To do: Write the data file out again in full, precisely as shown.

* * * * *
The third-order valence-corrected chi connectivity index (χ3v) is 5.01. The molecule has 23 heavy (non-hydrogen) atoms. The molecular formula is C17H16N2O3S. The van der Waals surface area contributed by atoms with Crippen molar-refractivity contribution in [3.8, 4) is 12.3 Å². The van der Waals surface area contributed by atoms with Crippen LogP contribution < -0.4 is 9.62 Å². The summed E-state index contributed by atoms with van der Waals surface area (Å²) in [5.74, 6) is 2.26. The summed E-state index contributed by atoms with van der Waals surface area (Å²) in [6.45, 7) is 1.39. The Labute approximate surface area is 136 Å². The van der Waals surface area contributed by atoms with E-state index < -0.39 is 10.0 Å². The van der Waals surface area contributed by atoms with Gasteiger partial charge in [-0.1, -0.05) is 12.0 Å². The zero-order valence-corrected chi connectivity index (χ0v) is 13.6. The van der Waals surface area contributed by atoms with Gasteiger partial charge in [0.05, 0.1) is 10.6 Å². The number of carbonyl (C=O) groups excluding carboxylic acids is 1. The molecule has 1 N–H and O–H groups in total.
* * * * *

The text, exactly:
The third-order valence-corrected chi connectivity index (χ3v) is 5.01. The molecule has 23 heavy (non-hydrogen) atoms. The molecular formula is C17H16N2O3S. The van der Waals surface area contributed by atoms with Crippen molar-refractivity contribution in [3.8, 4) is 12.3 Å². The van der Waals surface area contributed by atoms with Crippen LogP contribution < -0.4 is 9.62 Å². The summed E-state index contributed by atoms with van der Waals surface area (Å²) in [5.74, 6) is 2.26. The summed E-state index contributed by atoms with van der Waals surface area (Å²) in [6.45, 7) is 1.39. The Labute approximate surface area is 136 Å². The van der Waals surface area contributed by atoms with E-state index < -0.39 is 10.0 Å². The van der Waals surface area contributed by atoms with Gasteiger partial charge in [-0.1, -0.05) is 12.0 Å². The zero-order valence-corrected chi connectivity index (χ0v) is 13.6. The van der Waals surface area contributed by atoms with Gasteiger partial charge in [0.05, 0.1) is 10.6 Å². The number of carbonyl (C=O) groups excluding carboxylic acids is 1. The molecule has 1 N–H and O–H groups in total.